Do you do everything by hand or on computer?

I always start with a pencil sketch, but everything ends up in the computer in the end.  I sometimes like to print out my work mid-process, draw on it and scan it back in to the computer. 

 How long does it take you to do a poster?

I usually start to see the fruits of my labor between 20-30 hours.  Less than that... I’m usually dissatisfied.  I have been known to throw away good work and start over from scratch if I’m not feeling it, so I try to commit long stretches to a single task or project.

 You have a very distinctive style, are you doing only what you feel like or if tomorrow somebody asks you an oil painting with horses running out of water with a sunset backdrop, is it a problem or are you up for it ?

I’m definitely doing what I feel.  The first 10 years of my career (particularly while I ran my own studio) were different, and I spent a lot of time fulfilling the needs of my clients, because that is what paid the bills.  A lot of great work came out of those years, but I was often left unfulfilled and dissatisfied with my work as an artist.  The work I’m doing now is very satisfying to me, and I trust that my criticism will be positively shared by others.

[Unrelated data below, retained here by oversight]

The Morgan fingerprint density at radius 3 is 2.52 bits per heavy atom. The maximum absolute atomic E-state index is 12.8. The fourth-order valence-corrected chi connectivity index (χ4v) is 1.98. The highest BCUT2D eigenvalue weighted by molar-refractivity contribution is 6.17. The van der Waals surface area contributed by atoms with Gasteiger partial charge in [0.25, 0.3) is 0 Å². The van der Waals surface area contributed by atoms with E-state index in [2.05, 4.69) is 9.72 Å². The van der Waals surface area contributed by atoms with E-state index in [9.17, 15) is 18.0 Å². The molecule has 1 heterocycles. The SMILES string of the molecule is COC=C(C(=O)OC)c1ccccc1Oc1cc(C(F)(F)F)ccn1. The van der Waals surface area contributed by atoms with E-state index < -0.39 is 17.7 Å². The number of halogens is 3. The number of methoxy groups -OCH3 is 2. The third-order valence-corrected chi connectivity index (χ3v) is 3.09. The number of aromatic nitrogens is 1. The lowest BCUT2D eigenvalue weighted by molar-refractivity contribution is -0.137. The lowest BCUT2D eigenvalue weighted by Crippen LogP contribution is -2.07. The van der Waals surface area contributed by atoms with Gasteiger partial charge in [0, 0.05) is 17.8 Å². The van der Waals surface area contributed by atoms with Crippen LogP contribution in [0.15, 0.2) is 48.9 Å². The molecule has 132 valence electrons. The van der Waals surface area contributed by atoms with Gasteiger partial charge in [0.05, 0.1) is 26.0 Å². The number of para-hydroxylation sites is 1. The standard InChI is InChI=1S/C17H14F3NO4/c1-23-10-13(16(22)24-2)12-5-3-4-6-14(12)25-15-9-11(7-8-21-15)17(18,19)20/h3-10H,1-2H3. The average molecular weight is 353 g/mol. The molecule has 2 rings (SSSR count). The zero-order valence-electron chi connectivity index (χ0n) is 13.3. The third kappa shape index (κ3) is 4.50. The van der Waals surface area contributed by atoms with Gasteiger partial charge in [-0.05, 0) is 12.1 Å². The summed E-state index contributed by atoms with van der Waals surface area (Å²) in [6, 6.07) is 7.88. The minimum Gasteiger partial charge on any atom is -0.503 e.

For which band have you already worked for?

I’ve worked with Opeth, In Flames, Mastodon, Trivium, Norma Jean, The Chariot, The Bled, Machine Head and a few hundred unsigned bands no one has never heard of.

For which band would you love to work?

I’d like the chance to work with Trent Reznor on a project someday.  Otherwise, The Mars Volta, Portishead, Mogwai and local bands like This Will Destroy You or The Clouds Are Ghosts.

 Do you choose the artists yourself?

95% of the time, I choose the projects I want to work on.  One of the benefits of doing this part-time is I don’t have to take on commissions unless I really want to.   I get tempting offers all the time, and it is hard to say no... but I don’t feel like every project would be a good fit for me...or that I would would be a good fit for every project.

 What is the most difficult part in designing a poster ?

I get in my own way a lot.  So “managing the talent” is a challenge sometimes.  But If I am patient with my process, I feel like I can do anything. 

 Do you think you are part of a "Graphic Scene", if so who else ?

Hmmm, yes and no.  I’ve been doing this for a long time...but only started getting attention from the design community in the last 8 months... so in that way I feel like a huge outsider.  On the other hand, as I’ve gotten to know some of the great design talent out there... I really feel a bond with them and look forward to collaborations and collective projects.  I might want to answer that question again next year.

A bit of self-promotion, take advantage of it, it's free, where can we see your work , on the web or in real life?

The best praise you received lately?

Praise is welcome, but often difficult for me to accept.  However, my favorite part of every week is sitting down to tube and ship posters.  Knowing that people from all over the world like my work enough to purchase a poster, frame it and live with it is very flattering.

What can we wish you for the future?

Patience, health and luck.

10x10" silver metallic ink on black card stock for Flatstock 33